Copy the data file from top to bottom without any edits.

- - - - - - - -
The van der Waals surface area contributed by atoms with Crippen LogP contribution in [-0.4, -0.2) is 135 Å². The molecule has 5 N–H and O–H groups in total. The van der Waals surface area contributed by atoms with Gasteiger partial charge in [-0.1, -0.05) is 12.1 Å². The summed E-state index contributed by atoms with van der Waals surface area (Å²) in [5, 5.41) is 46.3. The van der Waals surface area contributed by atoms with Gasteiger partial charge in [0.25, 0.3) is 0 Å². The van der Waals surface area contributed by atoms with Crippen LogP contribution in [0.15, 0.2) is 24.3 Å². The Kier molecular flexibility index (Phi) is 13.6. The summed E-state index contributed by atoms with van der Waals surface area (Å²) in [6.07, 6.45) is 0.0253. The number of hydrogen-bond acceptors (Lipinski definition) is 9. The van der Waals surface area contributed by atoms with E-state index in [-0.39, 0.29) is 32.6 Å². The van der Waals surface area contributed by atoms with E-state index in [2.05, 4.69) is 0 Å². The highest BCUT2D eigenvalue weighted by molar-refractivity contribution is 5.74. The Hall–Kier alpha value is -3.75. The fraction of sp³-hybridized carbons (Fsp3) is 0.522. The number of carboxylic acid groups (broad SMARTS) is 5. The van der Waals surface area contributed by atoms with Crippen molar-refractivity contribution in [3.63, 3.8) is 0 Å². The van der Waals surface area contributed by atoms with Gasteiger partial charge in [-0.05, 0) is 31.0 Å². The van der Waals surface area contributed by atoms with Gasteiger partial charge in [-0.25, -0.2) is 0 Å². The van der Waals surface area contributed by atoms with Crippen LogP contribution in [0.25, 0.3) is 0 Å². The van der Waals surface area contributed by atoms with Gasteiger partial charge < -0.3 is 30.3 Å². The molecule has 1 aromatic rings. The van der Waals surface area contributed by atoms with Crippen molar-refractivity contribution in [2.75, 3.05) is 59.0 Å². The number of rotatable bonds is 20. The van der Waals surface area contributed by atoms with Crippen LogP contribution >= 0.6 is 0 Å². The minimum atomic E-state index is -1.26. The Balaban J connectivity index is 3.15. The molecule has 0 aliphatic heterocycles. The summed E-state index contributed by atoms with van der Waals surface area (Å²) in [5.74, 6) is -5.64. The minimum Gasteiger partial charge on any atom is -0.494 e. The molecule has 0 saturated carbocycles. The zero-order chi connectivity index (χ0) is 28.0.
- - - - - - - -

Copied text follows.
The van der Waals surface area contributed by atoms with Crippen LogP contribution in [-0.4, -0.2) is 135 Å². The molecule has 5 N–H and O–H groups in total. The van der Waals surface area contributed by atoms with Gasteiger partial charge in [-0.1, -0.05) is 12.1 Å². The summed E-state index contributed by atoms with van der Waals surface area (Å²) in [5, 5.41) is 46.3. The van der Waals surface area contributed by atoms with Gasteiger partial charge in [0.25, 0.3) is 0 Å². The van der Waals surface area contributed by atoms with Crippen LogP contribution in [0.15, 0.2) is 24.3 Å². The Kier molecular flexibility index (Phi) is 13.6. The summed E-state index contributed by atoms with van der Waals surface area (Å²) in [6.07, 6.45) is 0.0253. The number of hydrogen-bond acceptors (Lipinski definition) is 9. The van der Waals surface area contributed by atoms with E-state index in [-0.39, 0.29) is 32.6 Å². The van der Waals surface area contributed by atoms with E-state index in [2.05, 4.69) is 0 Å². The highest BCUT2D eigenvalue weighted by molar-refractivity contribution is 5.74. The Hall–Kier alpha value is -3.75. The fraction of sp³-hybridized carbons (Fsp3) is 0.522. The number of carboxylic acid groups (broad SMARTS) is 5. The van der Waals surface area contributed by atoms with Crippen molar-refractivity contribution in [3.63, 3.8) is 0 Å². The van der Waals surface area contributed by atoms with Gasteiger partial charge in [-0.05, 0) is 31.0 Å². The van der Waals surface area contributed by atoms with Gasteiger partial charge in [-0.25, -0.2) is 0 Å². The van der Waals surface area contributed by atoms with Crippen LogP contribution in [0.25, 0.3) is 0 Å². The van der Waals surface area contributed by atoms with Gasteiger partial charge < -0.3 is 30.3 Å². The molecule has 1 aromatic rings. The van der Waals surface area contributed by atoms with Crippen molar-refractivity contribution in [2.75, 3.05) is 59.0 Å². The number of rotatable bonds is 20. The van der Waals surface area contributed by atoms with Crippen LogP contribution >= 0.6 is 0 Å². The minimum atomic E-state index is -1.26. The Balaban J connectivity index is 3.15. The molecule has 0 aliphatic heterocycles. The summed E-state index contributed by atoms with van der Waals surface area (Å²) in [5.74, 6) is -5.64. The minimum Gasteiger partial charge on any atom is -0.494 e. The molecule has 0 saturated carbocycles. The zero-order chi connectivity index (χ0) is 28.0.